PIKEVILLE, Tenn. — Credit Lola Sells for the bright idea.
The business owner and longtime resident of Pikeville envisioned her town as a Christmas destination, like the fictional town of Evergreen from Hallmark movies. This year her wish came true.
With a $10,000 check from the city and considerable cooperation from other residents and businesses, Pikeville's downtown has been transformed into a wonderland of lights that locals hope will drive tourism to the Bledsoe County seat.
"She said, 'I want it to be like a Hallmark picture,'" said Pikeville Mayor Philip Cagle. "She succeeded in her goal."
Bledsoe County is among a handful of Tennessee counties listed as economically distressed by the Appalachian Regional Commission, but there have been developments on the big-picture business front. In July 2020, global poultry breeding company Aviagen announced a $35.3 million expansion for a new feed mill in Pikeville. Last month, Virnig, a Minnesota-based manufacturer of skid steer attachments, announced an $11.6 million investment to open a production facility.
Sells' vision of the future is a little more nostalgic.
"It's going to be so beautiful," she said early on, describing how adding lights and other ornamentation on every available structure would launch Pikeville's reputation as a "Christmas town" and give travelers a reason to detour onto Main Street from the Highway 127 bypass.
National media outlets from Oprah Daily to Country Living to Reader's Digest offer annual rankings of festive destinations for travelers to soak in seasonal sights and sounds. Sells, who owns an antiques store — It's Lola's — on Main Street, said she'd be content, at least this first year, if Pikeville could just draw visitors from surrounding counties "to see how great our little town is."
Jeff Henry, who helped spearhead the effort with Sells, said increasing tourism was always top of mind for the "Light Up the Town" group of volunteers.
"We certainly talked about the economic development opportunities early on," said Henry, who retired to Pikeville in 2018. "We see this drawing from Dunlap, Dayton, Crossville, maybe from Soddy-Daisy or Chattanooga. Once they get here, maybe you've got somebody buying gas to get home [or] going to restaurants."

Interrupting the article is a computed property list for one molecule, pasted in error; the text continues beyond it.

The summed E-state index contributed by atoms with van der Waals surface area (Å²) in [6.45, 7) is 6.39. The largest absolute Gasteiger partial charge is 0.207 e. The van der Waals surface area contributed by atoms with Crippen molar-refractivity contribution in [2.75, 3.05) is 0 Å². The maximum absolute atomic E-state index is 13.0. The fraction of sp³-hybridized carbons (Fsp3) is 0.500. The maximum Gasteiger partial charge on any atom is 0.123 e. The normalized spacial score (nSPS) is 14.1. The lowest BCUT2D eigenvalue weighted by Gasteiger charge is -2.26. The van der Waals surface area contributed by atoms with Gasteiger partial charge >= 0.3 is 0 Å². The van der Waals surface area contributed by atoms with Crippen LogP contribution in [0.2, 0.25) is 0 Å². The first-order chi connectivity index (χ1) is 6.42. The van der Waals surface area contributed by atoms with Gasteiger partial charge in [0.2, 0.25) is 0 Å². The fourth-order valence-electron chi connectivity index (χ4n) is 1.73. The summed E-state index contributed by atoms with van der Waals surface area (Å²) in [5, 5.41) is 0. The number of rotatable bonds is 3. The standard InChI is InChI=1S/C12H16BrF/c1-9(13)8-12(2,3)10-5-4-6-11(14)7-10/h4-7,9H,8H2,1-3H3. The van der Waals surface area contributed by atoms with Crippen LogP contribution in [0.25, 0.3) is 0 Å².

Weekend events in Pikeville, Tenn.
Note: Events are on the Main Street Stage, weather permitting; all times are Central.
— Friday, Dec. 17: Music, 4-7 p.m.
— Saturday, Dec. 18: Ugly sweater contest, 3 p.m.; horse-drawn carriage rides, 4-7 p.m.; live Nativity, 6 p.m.
The grassroots effort was made easier when the city agreed to pick up the $10,000 tab for professional installation of lights atop the storefronts on Main Street, the first item on the group's wish list.
"It's the least the city could do," Cagle said. "They shouldn't have to get out and bum money to buy lights [to illuminate the city]. If they're willing to work hard for it, we can foot the bill."
John Haustein, owner of Chattanooga-based NoogaLights, which handled the installation, said leaving the difficult labor to the professionals offered several advantages.
"If we can do the hard stuff, the community does the rest," he said. "We've got the lifts and ladders to do that part of the job, and then the community comes in and adds the garlands on trees and bushes and light poles. We give them a canvas to work on."
Pikeville has a Main Street Committee that sponsors year-round events downtown, but the adjunct project by the Light Up the Town group has tapped into a renewed spirit of cooperation, perhaps partly due to last year's pandemic isolation.
"We got support everywhere we turned," Henry said.
Cagle said he knew something was different this year when he and Bledsoe County Mayor Gregg Ridley rode through Pikeville among the dignitaries in the Bledsoe County Christmas parade on Nov. 27. The town of about 2,250 residents put together a parade that lasted an hour and a half and drew a crowd that Cagle estimated around 3,000.
"For a small town and a short distance, that's quite a parade," he said. "I've lived here my whole life, and that's the largest crowd I've ever seen in our downtown at one time in my lifetime. There were gobs of people. Mayor Ridley looked at me and said, 'Oh my gosh.' We were overwhelmed."
With NoogaLights stringing the skyline lights on the buildings, the town's residents, business owners, garden club and others took charge of the peripherals. Their efforts range from a Grinch story sequence painted on the windows of Scotties diner to a handpainted, larger-than-life Nativity scene in front of the First Southern Baptist Church. Lights twinkle from all corners.
"We already have one of the prettiest downtowns you're going to see anywhere," said Cagle. "It's the perfect town to do the Hallmark look."
Contact Lisa Denton at firstname.lastname@example.org or 423-757-6281.